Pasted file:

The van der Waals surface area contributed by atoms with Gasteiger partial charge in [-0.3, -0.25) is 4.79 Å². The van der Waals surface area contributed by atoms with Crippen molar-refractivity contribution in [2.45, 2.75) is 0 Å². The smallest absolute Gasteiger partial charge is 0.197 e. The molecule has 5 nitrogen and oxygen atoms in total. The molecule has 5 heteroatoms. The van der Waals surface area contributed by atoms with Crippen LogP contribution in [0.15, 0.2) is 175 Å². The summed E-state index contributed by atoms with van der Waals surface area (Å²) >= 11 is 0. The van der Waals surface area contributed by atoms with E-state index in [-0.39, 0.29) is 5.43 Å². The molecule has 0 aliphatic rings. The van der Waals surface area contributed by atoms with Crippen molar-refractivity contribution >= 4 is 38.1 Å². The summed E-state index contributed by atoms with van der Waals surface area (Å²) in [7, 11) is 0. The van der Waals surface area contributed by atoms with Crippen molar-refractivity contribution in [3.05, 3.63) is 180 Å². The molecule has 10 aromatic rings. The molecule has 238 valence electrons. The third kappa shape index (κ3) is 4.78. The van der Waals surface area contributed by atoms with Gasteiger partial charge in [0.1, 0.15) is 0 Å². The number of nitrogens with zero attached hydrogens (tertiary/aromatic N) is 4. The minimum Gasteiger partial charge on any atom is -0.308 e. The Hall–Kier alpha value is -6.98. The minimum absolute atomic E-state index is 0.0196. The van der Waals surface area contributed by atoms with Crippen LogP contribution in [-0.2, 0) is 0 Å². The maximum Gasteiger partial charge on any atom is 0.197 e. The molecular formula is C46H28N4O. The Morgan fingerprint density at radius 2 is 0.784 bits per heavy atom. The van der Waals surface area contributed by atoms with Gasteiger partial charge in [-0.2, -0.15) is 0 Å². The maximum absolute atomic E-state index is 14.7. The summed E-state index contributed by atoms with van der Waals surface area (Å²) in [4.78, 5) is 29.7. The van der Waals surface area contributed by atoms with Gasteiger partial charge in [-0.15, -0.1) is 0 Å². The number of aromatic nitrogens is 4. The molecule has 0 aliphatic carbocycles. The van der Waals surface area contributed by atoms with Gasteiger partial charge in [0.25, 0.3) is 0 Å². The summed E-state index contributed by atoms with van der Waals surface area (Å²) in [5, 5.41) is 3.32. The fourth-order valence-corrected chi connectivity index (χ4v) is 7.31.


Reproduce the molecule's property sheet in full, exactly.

The van der Waals surface area contributed by atoms with Gasteiger partial charge in [-0.3, -0.25) is 4.79 Å². The van der Waals surface area contributed by atoms with Crippen molar-refractivity contribution in [2.45, 2.75) is 0 Å². The smallest absolute Gasteiger partial charge is 0.197 e. The molecule has 5 nitrogen and oxygen atoms in total. The molecule has 5 heteroatoms. The van der Waals surface area contributed by atoms with Crippen LogP contribution in [0.15, 0.2) is 175 Å². The summed E-state index contributed by atoms with van der Waals surface area (Å²) >= 11 is 0. The van der Waals surface area contributed by atoms with E-state index in [-0.39, 0.29) is 5.43 Å². The molecule has 0 aliphatic rings. The van der Waals surface area contributed by atoms with Crippen molar-refractivity contribution >= 4 is 38.1 Å². The summed E-state index contributed by atoms with van der Waals surface area (Å²) in [7, 11) is 0. The van der Waals surface area contributed by atoms with Crippen molar-refractivity contribution in [3.05, 3.63) is 180 Å². The molecule has 10 aromatic rings. The molecule has 238 valence electrons. The third kappa shape index (κ3) is 4.78. The van der Waals surface area contributed by atoms with Gasteiger partial charge in [0.1, 0.15) is 0 Å². The number of nitrogens with zero attached hydrogens (tertiary/aromatic N) is 4. The minimum Gasteiger partial charge on any atom is -0.308 e. The Hall–Kier alpha value is -6.98. The minimum absolute atomic E-state index is 0.0196. The van der Waals surface area contributed by atoms with Crippen LogP contribution in [-0.2, 0) is 0 Å². The maximum Gasteiger partial charge on any atom is 0.197 e. The molecular formula is C46H28N4O. The Morgan fingerprint density at radius 2 is 0.784 bits per heavy atom. The van der Waals surface area contributed by atoms with Gasteiger partial charge in [-0.2, -0.15) is 0 Å². The maximum absolute atomic E-state index is 14.7. The summed E-state index contributed by atoms with van der Waals surface area (Å²) in [4.78, 5) is 29.7. The van der Waals surface area contributed by atoms with Gasteiger partial charge in [-0.15, -0.1) is 0 Å². The number of aromatic nitrogens is 4. The molecule has 0 aliphatic carbocycles. The van der Waals surface area contributed by atoms with Gasteiger partial charge in [0.25, 0.3) is 0 Å². The summed E-state index contributed by atoms with van der Waals surface area (Å²) in [5, 5.41) is 3.32. The fourth-order valence-corrected chi connectivity index (χ4v) is 7.31.